Pennsylvania has about 450 juvenile lifers, or one-fifth of the country’s total, which is more than any other jurisdiction in the world. Under Pennsylvania law, mandatory life is the only sentence available to adults and youths convicted of first- or second-degree murder, and there is no minimum age for which a juvenile can be tried as an adult. The case of Jordan Brown, initially charged as an adult in early 2010 for killing his father’s fiancée when he was eleven years old, put an unflattering national spotlight on JLWOP in Pennsylvania (Jordan’s case has since been transferred to juvenile court). Pennsylvania has been persistently unwilling to commute the sentences of juvenile lifers who have served decades behind bars, even in instances where members of the homicide victim’s family have called for mercy and release. A newly formed statewide coalition is currently engaged in an uphill battle to get Pennsylvania legislators to reconsider the state’s widespread use of JLWOP sentences. At a legislative hearing in August 2010, JLWOP opponents focused extensively on the adolescent brain development argument.
The relative culpability of juveniles convicted of felony murder was also a central issue. One of the main witnesses testifying in favor of the legislation was Anita Colón, a charismatic, articulate woman whose brother, Robert Holbrook, is serving a life sentence in Pennsylvania for a felony murder conviction when he was 16. In her testimony, Colón underscored that almost 60 percent of Pennsylvania’s juvenile lifers were first-time offenders who had never been convicted of a previous crime and that about a third were sent away for life for a felony murder conviction. This is slightly above the national average of about 25 percent. Members of the House Judiciary Committee focused much of their attention at the hearing on the relative fairness of felony murder for juvenile lifers rather than on alternative arguments raised by Colón and other witnesses about redemption, aging out of crime and the huge economic cost of incarcerating so many youths until the end of their days.
In opposing the legislation, the Pennsylvania District Attorneys Association commended the Judiciary Committee’s recent efforts to reduce the state’s prison population by focusing on diversionary and other programs directed at people convicted of less violent offenses. “That is the cohort group our collective attention should be focused on – not on letting murderers out early,” the association declared in its written testimony.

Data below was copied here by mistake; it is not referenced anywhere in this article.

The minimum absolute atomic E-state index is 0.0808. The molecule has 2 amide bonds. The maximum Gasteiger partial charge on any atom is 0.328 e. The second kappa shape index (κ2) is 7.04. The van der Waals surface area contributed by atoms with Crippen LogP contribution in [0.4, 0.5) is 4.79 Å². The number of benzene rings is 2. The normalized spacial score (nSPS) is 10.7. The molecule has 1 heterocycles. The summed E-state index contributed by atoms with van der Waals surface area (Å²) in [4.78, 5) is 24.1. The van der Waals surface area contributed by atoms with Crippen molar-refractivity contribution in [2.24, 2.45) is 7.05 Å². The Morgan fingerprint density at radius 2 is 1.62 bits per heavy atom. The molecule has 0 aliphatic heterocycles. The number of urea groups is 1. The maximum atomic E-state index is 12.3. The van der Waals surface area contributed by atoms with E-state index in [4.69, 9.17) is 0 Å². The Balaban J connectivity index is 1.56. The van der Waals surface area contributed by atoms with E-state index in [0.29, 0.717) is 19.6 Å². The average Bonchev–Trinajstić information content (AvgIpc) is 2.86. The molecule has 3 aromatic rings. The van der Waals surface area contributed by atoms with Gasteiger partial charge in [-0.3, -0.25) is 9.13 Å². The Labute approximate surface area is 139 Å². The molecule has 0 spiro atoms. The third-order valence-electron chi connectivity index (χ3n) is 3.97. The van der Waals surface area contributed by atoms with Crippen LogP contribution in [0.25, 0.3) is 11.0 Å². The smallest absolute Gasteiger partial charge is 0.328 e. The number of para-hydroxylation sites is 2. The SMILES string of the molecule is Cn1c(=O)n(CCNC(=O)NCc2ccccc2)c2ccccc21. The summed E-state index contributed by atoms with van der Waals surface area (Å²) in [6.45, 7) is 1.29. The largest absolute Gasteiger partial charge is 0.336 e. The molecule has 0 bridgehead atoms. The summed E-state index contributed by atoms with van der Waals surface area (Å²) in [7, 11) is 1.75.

The DAs’ association and other opponents framed the proposed legislation as a violation of the rights of victims and of Pennsylvania’s commitment to truth-in-sentencing. “It would be devastating and unfair to change the rules long after families of murder victims who were told that the person who murdered their child, spouse, parent or other family members would spend the rest of his or her life behind bars,” the DAs argued.
Representatives of victims’ organizations and other opponents of the legislation echoed this view and devoted much of their testimony to recounting gruesome details of crimes committed by juvenile lifers.
The debate over JLWOP illustrates how the death penalty continues to cast a long shadow over the broader politics of punishment and penal reform. As Roper v. Simmons wound its way through the courts, organizations representing the victims of juvenile offenders generally did not mobilize in support of executing juvenile offenders.
Assurances that juveniles who were spared the death penalty would spend all their remaining days behind bars were an important reason why. At the Pennsylvania hearings, representatives of victims’ organizations portrayed ending JLWOP retroactively and making juvenile lifers eligible for parole consideration as a betrayal. They contended that many victims’ families agreed to not push for a charge of capital murder due to assurances from prosecutors that the perpetrator would be locked up for life, thus sparing the family the seemingly endless appeals process of death penalty cases.Juvenile Lifers